Analysis: Economists skeptical on IMF's rosy assessment of Iran
TEHRAN (Reuters) - Iran's government is basking in rare IMF praise as the first major oil exporter to axe energy and food subsidies, but gains for the sanctions-hit economy could be jeopardized by costly cash handouts and the risk of runaway inflation.
With bread, electricity and gasoline prices soaring after President Mahmoud Ahmadinejad's flagship economic policy slashed $60 billion of price supports, many experts say the IMF painted too rosy a picture of a country that will be among the hardest hit if oil prices plunge further as the global economy slows.
"Few people could dispute the need to reform Iran's domestic energy prices," the IMF said in its report, calling the $0.10 per liter subsidized gasoline price, at a time when global prices were around $2, "out of touch with reality, unsustainable and unjustifiable by any economic theory."
For years, Iranian politicians agreed that the subsidies -- a legacy of a statist revolutionary policy to spread the benefits of Iran's vast oil wealth -- were wasteful and perverse but it took the populist, West-baiting Ahmadinejad, already well into his second four-year term, to do something about it.
"On December 18, 2010, Iran increased domestic energy and agricultural prices by up to 20 times, making it the first major oil-exporting country to reduce substantially implicit energy subsidies," the International Monetary Fund said in its July report "Iran - The Chronicles of the Subsidy Reform."
Despite a sudden seven-fold rise in the cost of gasoline and bread prices doubling, the riots predicted by some analysts never occurred. Middle-class Iranians may grumble, but monthly payments of 455,000 rials (around $43) to every man, woman and child in Iran who applied, have softened the blow, particularly for lower-income families with many children.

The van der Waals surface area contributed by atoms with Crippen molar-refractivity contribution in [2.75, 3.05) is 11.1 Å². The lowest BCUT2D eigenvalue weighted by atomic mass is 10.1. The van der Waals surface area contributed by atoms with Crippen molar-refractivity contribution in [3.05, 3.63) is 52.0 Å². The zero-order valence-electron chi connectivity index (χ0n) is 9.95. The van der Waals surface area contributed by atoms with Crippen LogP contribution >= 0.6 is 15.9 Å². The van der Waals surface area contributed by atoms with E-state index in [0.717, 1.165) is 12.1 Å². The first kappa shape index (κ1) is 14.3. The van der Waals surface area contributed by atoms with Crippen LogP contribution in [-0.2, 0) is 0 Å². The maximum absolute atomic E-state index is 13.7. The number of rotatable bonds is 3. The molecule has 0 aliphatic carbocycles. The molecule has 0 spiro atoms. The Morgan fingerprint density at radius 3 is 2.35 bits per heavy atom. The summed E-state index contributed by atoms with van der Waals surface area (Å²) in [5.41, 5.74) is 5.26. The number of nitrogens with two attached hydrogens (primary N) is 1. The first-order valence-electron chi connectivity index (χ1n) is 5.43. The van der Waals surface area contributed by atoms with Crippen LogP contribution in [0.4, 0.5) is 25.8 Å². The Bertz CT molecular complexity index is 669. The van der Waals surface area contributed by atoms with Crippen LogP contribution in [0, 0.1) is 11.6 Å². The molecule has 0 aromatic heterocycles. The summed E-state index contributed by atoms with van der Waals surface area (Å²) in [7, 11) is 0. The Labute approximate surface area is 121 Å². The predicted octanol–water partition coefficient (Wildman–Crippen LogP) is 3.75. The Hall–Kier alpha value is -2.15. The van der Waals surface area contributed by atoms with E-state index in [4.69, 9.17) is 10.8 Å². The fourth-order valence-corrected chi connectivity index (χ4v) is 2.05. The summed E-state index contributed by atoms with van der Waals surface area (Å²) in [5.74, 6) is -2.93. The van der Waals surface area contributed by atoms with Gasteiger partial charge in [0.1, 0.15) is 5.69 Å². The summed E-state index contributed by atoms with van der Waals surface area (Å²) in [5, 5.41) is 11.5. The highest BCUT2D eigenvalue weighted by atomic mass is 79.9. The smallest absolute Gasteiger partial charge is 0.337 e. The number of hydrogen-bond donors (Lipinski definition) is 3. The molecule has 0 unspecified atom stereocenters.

"The successful implementation of the drastic price increases has created a unique opportunity for Iran to reform its economy and accelerate economic growth and development," the report said.
But many economists say the subsidy reform risks causing devastating inflation and that the government may not be able to keep up the level of cash payments needed to maintain people's spending power, especially if there is a drop in the oil price.
The IMF did not avoid the issue, saying in a separate report on the Iranian economy, inflation posed a "considerable" risk.
"... rampant inflation would result in a rapid erosion of domestic energy prices and of the targeted subsidies in real terms, and reduced incentives for enterprises to restructure, effectively reversing the early gains of the subsidy reform," it said in its "Staff Report" on the Iranian economy published this month.
Iran's inflation rose to 15.4 percent in the month to June 21, Central Bank Governor Mahmoud Bahmani said on July 27, showing a steady rise from a 25-year low of 8.8 percent in August 2010.
Iranians who have seen fuel bills and the cost of food soar after subsidies were slashed are skeptical.
"The statistics no longer serve any purpose because no one believes them," Iranian economist Saeed Laylaz wrote in the reformist Roozegar newspaper on July 25.